Agriculture is the foundation of civilization and any stable economy. The stewardship of the agricultural land is on the people on that land, country or a nation. One of our biggest shortcomings is that our negative perception towards farming as a job and the farming community. We have neglected the truth that a farmer is a craftsman of the highest order, a kind of artist and contribute to the welfare of society in more ways than society usually acknowledges, or even knows. Majority Somalis do not show much interest in farming and consider it demeaning or dishonourable. We need to teach our children how to farm and feed themselves at early ages (Primary School) or fall into the danger of supposing that breakfast comes from the grocery. Many Somali intellectuals especially the poets and artists have warned against failing to safeguard the farmland and not giving the Somali farmers the respect they deserve. Among them was Maxamed Gacal Xaayow (Allaha u naxaariistee) whose poem “BEER HA LA OGAADO” listened by many Somalis on YouTube (Listen Below) called for a change on the negative attitude towards the farming profession and the farming communities.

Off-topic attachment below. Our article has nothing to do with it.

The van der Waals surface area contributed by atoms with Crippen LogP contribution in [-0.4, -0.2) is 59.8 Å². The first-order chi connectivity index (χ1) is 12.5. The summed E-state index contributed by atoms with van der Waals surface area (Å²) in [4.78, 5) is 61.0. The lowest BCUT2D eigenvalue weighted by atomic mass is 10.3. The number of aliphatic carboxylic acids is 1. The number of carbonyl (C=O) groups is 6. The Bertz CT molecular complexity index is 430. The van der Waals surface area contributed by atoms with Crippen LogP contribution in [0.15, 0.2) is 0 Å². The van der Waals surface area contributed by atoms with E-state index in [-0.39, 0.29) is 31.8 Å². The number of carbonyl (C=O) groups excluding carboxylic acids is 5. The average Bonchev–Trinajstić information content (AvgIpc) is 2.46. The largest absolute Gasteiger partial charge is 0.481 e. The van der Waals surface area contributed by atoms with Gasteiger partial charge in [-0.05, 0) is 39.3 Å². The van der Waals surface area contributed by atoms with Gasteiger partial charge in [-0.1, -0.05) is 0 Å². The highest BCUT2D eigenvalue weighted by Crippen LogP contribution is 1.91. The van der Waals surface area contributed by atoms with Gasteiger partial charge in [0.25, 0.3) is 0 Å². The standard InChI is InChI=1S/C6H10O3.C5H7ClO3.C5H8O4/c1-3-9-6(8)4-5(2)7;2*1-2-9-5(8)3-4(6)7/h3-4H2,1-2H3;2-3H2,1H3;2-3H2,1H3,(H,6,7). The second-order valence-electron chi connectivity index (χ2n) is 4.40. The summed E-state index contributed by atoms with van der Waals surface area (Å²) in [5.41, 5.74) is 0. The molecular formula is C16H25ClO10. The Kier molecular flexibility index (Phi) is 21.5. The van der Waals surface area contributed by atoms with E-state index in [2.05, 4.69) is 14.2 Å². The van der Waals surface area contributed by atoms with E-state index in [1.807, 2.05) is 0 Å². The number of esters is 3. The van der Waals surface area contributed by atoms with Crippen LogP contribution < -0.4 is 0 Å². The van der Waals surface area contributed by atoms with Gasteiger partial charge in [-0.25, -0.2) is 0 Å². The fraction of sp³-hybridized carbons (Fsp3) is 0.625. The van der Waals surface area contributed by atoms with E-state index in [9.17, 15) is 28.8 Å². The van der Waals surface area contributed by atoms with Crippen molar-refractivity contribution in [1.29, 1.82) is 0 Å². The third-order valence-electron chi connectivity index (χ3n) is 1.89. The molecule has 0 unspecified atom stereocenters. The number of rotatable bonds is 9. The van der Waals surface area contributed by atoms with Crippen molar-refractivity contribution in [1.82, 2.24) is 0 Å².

Land grabbing has hit harder many times the farming communities in Somalia, firstly they lost out on colonisation, secondly victimised by many of policies and practices of Siyad Barre years in 1975 and 1980s the liberalisation prescription given by the IMF and finally the state collapse tragedies. The land grab by the Italians had been based on overt military force, even though translated into treaties and agreements. The second land grab of the Barre years proceeded under legal forms, but force clearly behind it. The state collapse in the early nineties, the land grab was continued by naked force and the militia of different clan groupings competed for control with far more lethal consequences. It is also worth mentioning that global geopolitics and late twentieth century political economic transformations (development aid as an arm of Cold War geopolitics, the arrogance of development wisdom and state agendas for maximising control and elite efforts to accumulate wealth) contributed far more to Southern Somalia’s destruction than “ancestral clan tensions”.